A few years ago my sister heard a speaker that shared his experience with his son as a toddler. The speaker called his son a “terrorist” because he was such a horrible child.
My sister shared this mans experience with me, and it gave me great comfort. Why you ask? Because “the terrorist” grew up to be a normal human being, he did not grow up to be a serial killer. At that time, I was dealing with my daughter who I was a little worried might actually grow up to be a serial killer.
Now those of you who are judging me, believe me, my fears were not unjustified. Maddie is the only child I have ever seen who came into this world already angry. I’m not kidding. When she was a newborn she would push me away and scream, because she didn’t like human contact. Throughout her first year of life she continued to be angry and continued to hate other people (including myself and my husband). As she got older her anger often was directed towards anyone showing physical affection in her line of site. She would get mad if my husband and I held hands, kissed, sat next to each other etc.
Seriously, not normal, right?
So back to my original story, after my sister told me about “the terrorist” we decided that was a pretty good description of my daughter. However, I am now retracting the statement and apologizing to my now less angry, albeit stubborn and difficult, daughter.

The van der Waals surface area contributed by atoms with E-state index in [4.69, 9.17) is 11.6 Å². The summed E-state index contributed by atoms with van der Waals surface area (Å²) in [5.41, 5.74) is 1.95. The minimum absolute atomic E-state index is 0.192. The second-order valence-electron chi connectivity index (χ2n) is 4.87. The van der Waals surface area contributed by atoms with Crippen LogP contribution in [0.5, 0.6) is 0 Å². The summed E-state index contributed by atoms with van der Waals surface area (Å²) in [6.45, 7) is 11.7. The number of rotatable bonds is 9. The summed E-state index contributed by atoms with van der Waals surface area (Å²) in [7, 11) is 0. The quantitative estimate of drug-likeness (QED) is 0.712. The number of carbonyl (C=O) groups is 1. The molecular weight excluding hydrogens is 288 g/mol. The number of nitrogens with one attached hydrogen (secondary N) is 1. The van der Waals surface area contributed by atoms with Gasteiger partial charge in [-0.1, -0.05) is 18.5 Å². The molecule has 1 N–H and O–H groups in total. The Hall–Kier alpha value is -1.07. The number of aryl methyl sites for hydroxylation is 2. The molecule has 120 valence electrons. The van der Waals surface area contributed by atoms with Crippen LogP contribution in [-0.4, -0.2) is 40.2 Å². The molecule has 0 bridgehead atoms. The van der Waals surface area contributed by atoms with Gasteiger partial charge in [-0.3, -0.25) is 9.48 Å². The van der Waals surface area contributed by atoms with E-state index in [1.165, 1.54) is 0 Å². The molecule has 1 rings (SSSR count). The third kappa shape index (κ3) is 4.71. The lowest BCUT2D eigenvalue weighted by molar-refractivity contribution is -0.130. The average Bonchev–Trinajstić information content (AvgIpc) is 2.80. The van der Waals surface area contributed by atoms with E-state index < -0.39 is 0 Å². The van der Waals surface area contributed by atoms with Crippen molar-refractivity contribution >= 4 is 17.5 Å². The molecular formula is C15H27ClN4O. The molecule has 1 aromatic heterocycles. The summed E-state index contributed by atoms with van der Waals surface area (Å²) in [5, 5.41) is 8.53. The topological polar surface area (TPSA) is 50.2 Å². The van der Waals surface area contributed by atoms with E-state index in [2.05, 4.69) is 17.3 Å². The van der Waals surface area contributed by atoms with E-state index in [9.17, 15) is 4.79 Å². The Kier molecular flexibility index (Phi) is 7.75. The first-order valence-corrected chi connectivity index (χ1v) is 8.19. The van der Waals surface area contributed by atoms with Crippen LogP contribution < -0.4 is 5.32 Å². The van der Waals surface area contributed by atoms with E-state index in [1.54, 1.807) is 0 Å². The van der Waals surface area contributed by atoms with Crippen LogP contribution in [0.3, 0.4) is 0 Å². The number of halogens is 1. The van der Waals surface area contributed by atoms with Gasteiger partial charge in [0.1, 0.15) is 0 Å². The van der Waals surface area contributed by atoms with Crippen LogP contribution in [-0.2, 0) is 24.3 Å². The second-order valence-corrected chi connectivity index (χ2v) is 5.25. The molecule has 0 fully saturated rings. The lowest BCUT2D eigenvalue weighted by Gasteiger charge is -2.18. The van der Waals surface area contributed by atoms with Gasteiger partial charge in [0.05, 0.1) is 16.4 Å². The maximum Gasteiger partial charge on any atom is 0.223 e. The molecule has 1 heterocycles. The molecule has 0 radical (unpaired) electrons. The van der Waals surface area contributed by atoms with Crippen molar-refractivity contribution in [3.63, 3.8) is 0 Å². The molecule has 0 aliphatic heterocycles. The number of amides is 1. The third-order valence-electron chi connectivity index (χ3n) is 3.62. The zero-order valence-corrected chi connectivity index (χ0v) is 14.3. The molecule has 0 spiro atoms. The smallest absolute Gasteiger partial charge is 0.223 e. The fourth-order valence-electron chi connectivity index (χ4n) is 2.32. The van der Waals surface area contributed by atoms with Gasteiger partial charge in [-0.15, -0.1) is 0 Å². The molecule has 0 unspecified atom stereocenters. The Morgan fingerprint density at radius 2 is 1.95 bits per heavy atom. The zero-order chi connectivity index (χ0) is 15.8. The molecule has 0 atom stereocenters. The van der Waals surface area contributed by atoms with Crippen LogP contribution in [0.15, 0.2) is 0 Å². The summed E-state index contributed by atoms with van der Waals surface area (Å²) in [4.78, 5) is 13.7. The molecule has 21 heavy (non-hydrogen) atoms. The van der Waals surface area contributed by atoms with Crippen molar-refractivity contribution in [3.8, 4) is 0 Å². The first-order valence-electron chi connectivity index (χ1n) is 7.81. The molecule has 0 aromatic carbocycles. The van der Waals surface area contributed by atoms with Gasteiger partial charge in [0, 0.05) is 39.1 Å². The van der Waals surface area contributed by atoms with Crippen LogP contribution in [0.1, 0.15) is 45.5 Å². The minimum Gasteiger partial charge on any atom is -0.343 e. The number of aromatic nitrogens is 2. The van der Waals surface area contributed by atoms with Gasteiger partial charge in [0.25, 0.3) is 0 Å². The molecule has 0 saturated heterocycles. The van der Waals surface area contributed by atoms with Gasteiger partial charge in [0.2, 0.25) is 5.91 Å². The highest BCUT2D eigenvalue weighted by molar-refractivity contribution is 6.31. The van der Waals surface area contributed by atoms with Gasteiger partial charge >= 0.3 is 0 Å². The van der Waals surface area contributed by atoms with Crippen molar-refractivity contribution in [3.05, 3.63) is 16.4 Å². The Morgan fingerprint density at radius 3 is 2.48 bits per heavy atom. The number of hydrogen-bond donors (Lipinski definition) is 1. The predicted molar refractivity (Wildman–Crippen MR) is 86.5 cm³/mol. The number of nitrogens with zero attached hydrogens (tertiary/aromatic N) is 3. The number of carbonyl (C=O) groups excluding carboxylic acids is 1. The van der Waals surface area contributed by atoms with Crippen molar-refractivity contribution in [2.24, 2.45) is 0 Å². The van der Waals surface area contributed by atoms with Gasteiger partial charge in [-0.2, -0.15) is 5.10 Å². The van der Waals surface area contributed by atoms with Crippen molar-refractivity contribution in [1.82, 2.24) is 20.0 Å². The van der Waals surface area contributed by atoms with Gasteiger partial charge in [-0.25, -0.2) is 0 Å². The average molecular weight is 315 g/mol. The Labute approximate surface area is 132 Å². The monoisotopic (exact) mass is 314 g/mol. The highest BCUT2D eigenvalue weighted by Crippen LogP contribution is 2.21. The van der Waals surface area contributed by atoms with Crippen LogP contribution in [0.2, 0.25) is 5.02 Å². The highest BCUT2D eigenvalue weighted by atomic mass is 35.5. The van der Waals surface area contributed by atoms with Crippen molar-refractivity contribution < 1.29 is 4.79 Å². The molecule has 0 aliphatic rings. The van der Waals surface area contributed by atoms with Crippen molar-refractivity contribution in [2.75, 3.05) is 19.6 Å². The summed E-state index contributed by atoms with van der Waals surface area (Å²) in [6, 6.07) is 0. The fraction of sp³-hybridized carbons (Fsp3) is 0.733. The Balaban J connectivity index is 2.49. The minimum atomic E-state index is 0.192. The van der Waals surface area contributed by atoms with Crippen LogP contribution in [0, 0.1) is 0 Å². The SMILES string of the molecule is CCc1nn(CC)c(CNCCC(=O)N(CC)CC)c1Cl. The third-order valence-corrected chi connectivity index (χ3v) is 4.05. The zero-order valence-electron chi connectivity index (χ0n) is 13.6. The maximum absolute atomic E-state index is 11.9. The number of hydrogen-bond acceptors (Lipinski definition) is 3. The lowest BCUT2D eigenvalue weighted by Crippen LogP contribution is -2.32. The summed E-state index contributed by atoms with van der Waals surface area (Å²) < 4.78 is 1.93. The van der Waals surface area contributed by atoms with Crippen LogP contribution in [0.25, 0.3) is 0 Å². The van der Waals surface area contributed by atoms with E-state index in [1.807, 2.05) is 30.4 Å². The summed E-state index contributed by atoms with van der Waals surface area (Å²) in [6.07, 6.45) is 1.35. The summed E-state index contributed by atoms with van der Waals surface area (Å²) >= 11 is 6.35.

My son is the terrorist.
He deceived us with his sweet personality in his early months, reeled us in and lowered our defenses. Now days, his true personality has emerged. When something doesn’t go his way, he throws his body on the floor and starts banging his head on the ground (our floors are mostly wood and tile, not carpet). Another tactic is to throw things, and I don’t mean little toys, I mean heavy stuff, like chairs (yes my almost two year old is that strong). If I catch him grabbing things out of the dishwasher and try to stop him, he will pick up a glass and chuck it as hard as he can (and yes, it is a glass, glass). When his sister caught him playing with a knife and tried to take it away, he went after her, with the knife (she was ok, our knives are very dull. And before I am accused of bad parenting, the knives were up high, the kid can climb anything). Or when we leave the park, playplace etc. before he wants to leave, he not only hits and kicks, but scratches, and he goes for the eyes.
Yes, I really owe my daughter an apology.